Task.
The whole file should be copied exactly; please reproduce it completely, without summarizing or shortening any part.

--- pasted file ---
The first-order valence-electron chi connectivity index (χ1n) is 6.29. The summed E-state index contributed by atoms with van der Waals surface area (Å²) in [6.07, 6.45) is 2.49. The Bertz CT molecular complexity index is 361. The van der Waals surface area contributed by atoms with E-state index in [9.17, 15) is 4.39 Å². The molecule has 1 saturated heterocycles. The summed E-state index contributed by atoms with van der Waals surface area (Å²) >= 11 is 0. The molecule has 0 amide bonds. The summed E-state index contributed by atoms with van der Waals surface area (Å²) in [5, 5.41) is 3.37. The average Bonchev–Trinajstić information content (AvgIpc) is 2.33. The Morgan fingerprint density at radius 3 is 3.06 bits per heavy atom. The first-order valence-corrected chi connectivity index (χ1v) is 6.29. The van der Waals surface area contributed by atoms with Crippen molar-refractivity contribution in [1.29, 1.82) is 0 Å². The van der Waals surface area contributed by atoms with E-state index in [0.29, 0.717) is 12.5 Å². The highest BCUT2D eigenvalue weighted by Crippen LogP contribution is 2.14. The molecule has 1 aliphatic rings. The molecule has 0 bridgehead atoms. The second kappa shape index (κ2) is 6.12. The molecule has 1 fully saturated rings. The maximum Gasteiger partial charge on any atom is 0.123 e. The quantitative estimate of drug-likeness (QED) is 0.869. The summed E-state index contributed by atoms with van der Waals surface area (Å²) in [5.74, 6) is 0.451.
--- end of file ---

The first-order valence-electron chi connectivity index (χ1n) is 6.29. The summed E-state index contributed by atoms with van der Waals surface area (Å²) in [6.07, 6.45) is 2.49. The Bertz CT molecular complexity index is 361. The van der Waals surface area contributed by atoms with E-state index in [9.17, 15) is 4.39 Å². The molecule has 1 saturated heterocycles. The summed E-state index contributed by atoms with van der Waals surface area (Å²) >= 11 is 0. The molecule has 0 amide bonds. The summed E-state index contributed by atoms with van der Waals surface area (Å²) in [5, 5.41) is 3.37. The average Bonchev–Trinajstić information content (AvgIpc) is 2.33. The Morgan fingerprint density at radius 3 is 3.06 bits per heavy atom. The first-order valence-corrected chi connectivity index (χ1v) is 6.29. The van der Waals surface area contributed by atoms with Crippen molar-refractivity contribution in [1.29, 1.82) is 0 Å². The van der Waals surface area contributed by atoms with E-state index in [0.29, 0.717) is 12.5 Å². The highest BCUT2D eigenvalue weighted by Crippen LogP contribution is 2.14. The molecule has 1 aliphatic rings. The molecule has 0 bridgehead atoms. The second kappa shape index (κ2) is 6.12. The molecule has 1 fully saturated rings. The maximum Gasteiger partial charge on any atom is 0.123 e. The quantitative estimate of drug-likeness (QED) is 0.869. The summed E-state index contributed by atoms with van der Waals surface area (Å²) in [5.74, 6) is 0.451.